But to move for ever after in the power and influence of that 'open heaven' is to meet the greatest and deepest need of the Lord's people in relation to their high destiny.

The Christianity of numerous Christians is not big enough. If they are not frequently provided with strong stimulants in the form of conventions, 'revival' meetings, (and more than ninety percent of the people who attend big gospel campaigns are Christians) 'rallies', etc., they drop into, or go on in, a very lifeless and limited sort of way. Now all this is a false mountain life. So often, after some special 'rally' or 'event', the time is referred to as having 'been on the mountain' and now having to come 'down into the valley'.

While there are real values in the gathering of the Lord's people from far and near, such occasions should not be the life of such. Paul was in prison when he wrote most about the heavenlies. Special occasions can give an artificial sense of life and 'vision', which fades when these times pass, so that 'we live for the next' occasion. Paul's "heavenly vision" kept him going through all the dark, drab, and sordid experiences which were associated with his ministry. There is something very much more than being saved and much engaged in 'Christian work'. Without this great plus the essential motive and impetus is lacking, and there is little or no personal spiritual enlargement. This extra is "heavenly vision". It was the inspiration of Peter, Paul, John, Stephen, and of many others.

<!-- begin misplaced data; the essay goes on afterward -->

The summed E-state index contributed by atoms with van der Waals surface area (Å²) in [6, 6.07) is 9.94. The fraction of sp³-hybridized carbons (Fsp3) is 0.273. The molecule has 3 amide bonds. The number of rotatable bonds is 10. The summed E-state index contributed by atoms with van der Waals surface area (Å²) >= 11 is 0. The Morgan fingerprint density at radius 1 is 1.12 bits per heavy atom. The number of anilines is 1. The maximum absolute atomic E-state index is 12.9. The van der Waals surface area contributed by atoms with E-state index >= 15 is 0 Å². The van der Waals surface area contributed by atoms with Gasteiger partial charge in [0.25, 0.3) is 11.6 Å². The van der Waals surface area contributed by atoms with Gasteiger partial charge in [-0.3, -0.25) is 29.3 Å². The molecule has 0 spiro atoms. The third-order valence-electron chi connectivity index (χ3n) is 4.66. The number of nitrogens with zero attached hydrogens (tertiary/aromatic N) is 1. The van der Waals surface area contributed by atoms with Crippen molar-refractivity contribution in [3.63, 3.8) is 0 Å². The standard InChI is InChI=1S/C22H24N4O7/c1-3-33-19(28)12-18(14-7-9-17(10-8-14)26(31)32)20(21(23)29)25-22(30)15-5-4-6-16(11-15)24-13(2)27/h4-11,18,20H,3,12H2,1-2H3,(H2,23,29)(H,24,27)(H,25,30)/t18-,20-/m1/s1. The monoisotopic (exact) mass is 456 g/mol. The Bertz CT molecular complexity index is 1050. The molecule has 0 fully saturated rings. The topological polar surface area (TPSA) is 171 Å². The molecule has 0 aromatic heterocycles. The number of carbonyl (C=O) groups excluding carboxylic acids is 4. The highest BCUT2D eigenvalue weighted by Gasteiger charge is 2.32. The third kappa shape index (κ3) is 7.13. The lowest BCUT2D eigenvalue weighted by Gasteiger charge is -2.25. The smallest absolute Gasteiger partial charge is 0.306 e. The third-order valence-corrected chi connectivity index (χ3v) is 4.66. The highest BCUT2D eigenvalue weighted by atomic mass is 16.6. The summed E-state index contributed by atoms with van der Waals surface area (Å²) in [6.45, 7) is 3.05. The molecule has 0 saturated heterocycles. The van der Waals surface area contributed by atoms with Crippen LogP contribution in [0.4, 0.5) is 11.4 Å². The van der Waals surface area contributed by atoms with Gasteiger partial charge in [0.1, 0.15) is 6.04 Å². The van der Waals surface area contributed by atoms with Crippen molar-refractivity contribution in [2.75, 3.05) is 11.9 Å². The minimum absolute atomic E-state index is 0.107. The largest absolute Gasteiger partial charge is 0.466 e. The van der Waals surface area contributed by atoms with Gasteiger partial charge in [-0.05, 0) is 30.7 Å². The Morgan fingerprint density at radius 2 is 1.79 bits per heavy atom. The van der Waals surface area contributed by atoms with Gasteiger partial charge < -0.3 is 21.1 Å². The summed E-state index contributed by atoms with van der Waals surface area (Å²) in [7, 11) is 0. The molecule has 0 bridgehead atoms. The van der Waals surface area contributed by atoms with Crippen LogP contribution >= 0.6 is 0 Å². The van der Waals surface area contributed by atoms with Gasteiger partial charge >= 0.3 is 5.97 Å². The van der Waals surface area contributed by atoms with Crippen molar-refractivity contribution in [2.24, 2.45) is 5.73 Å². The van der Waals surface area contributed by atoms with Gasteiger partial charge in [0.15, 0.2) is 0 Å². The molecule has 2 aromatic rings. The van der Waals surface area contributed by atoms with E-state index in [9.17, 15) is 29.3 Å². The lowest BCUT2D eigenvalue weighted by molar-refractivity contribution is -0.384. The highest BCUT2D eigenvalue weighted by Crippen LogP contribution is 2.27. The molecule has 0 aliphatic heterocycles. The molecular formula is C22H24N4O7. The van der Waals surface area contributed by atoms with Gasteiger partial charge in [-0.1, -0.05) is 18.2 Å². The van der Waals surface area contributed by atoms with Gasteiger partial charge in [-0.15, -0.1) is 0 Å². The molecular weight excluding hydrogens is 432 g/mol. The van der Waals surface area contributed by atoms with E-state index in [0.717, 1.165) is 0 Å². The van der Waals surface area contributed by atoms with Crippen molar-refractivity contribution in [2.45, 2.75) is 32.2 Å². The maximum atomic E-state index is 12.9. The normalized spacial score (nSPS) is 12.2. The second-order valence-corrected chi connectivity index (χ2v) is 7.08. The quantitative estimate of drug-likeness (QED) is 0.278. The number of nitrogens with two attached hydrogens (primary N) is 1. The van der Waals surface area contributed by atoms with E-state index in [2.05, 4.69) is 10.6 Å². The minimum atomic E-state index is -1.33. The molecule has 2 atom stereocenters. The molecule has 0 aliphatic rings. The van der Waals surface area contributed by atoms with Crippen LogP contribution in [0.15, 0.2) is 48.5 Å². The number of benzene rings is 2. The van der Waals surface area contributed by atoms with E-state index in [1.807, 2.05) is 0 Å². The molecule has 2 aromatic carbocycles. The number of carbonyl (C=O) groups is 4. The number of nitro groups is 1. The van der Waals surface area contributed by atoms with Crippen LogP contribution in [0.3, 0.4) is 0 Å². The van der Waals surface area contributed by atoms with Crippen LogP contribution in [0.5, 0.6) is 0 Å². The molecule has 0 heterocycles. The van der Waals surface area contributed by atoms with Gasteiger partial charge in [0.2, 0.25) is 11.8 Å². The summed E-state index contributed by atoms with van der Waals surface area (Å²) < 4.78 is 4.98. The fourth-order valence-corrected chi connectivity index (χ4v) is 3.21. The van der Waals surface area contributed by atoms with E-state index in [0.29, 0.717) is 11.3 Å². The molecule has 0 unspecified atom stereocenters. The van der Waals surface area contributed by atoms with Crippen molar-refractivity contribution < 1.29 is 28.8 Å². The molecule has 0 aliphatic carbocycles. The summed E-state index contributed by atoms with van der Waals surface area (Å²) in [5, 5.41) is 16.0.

How could the Prophets have fulfilled their sorry, and in some senses, tragic and hopeless mission but for the dynamic of a God-given vision? 'But', you say, 'they were Prophets and Apostles. We are just ordinary people'. The answer is that the New Testament almost as a whole was given by the Holy Spirit to give and to keep before the whole Church this tremendous objective of the "eternal purpose", and Paul, exhausting all superlatives of language in this very connection, falls to prayer for "all saints" thus:

"That the God of our Lord Jesus Christ, the Father of glory, (note the designation - the Father of GLORY) may give unto you a spirit of wisdom and revelation in the knowledge of him; having the eyes of your heart enlightened, that ye may know what is the hope of his calling, what the riches of the glory of his inheritance in the saints", etc.